"Companies that want to make better use of the data they gather should focus on two things: training workers to increase their data literacy and more efficiently incorporate information into decision making, and giving those workers the right tools.” – Harvard Business Review
This statement is easier said than done! In the current Internet of Things (IOT) how do organisations break new ground? Connectivity and mobility are more affordable, people have the opportunity to ask questions and provide feedback, and through this connected society organisations are left vulnerable. These complexities demand a new business model that requires innovation to stay ahead of the pack by creating the right image and providing consumers with a level of service that ingrains loyalty. The very technologies created to help make life more fun and manageable, now threatens to overwhelm business. Organisations are asking themselves “how do they cope with this level of complexity and take advantage of this connected society?”
Companies that forge deep connections with their markets and consumers can outpace both change and competition. The rapidly escalating data created by connected consumers should help generate valuable insights. But sorting it for market and consumer trends is a daunting challenge.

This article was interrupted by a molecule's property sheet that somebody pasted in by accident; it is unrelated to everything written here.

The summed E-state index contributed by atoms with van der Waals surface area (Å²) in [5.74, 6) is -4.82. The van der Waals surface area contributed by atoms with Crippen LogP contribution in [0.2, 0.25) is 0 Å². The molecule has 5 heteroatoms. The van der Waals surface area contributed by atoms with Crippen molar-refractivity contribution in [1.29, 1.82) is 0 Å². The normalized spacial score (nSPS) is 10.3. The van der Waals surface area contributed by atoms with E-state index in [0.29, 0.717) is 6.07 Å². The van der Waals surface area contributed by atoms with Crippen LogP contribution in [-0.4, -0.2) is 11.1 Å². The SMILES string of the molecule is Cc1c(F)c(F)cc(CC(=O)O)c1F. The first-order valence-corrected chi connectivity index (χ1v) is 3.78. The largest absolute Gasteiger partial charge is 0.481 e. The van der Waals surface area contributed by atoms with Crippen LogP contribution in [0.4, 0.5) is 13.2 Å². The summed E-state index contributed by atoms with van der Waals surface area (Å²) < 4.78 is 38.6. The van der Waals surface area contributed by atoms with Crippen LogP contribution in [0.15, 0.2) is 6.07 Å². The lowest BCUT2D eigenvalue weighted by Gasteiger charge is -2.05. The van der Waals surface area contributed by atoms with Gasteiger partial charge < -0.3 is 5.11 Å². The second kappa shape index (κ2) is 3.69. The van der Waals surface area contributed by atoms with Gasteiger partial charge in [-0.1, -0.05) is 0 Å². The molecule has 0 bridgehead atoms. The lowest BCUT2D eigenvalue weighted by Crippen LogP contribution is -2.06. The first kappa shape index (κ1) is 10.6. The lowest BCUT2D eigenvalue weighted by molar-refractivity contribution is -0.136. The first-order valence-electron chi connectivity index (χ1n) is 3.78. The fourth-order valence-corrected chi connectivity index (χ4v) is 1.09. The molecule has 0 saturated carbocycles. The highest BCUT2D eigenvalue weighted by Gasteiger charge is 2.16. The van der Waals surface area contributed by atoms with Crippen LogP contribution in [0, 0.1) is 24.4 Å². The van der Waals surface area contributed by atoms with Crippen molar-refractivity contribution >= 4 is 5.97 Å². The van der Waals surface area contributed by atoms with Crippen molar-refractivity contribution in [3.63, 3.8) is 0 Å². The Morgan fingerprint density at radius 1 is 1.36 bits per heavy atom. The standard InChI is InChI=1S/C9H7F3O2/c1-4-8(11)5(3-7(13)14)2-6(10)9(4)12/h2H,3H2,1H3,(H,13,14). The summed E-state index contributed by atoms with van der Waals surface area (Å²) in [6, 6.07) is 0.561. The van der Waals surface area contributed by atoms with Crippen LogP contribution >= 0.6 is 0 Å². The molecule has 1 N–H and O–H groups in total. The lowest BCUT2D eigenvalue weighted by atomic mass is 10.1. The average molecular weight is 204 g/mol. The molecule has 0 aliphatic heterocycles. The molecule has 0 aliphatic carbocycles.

In the world which is “always on” connected consumers are using the power of information to drive prices down and service up and their expectations for an outstanding experience only increases along with their choices. To keep up with this connected world, organisations must transform unprecedented data complexity into operational simplicity, whilst generating rich insights.
General Electric CEO Jack Welch once said “If change is happening on the outside faster than on the inside, the end is in sight”.
Few corporate executives believe their organisations are equal to this race. Most organisations are structured for stability not change. This new connected society is giving way to a new consumer centred world in which companies will prosper by developing relationships with their consumers by listening to them, while adapting and responding to their wants and needs. Knowing what your consumers want can create meaningful experiences. Standing out in what some call the ‘sea of sameness’ becomes more critical as local expands to global.
To stand out executives are recognising that their organisations must become as connected as their consumers. Most admit their organisations are not equal to the challenge and trying to understand how they can adapt to doing business in this age of experience by connecting people, ideas and data; these will become an organisation's three pillars for growth and prosperity in this connected world.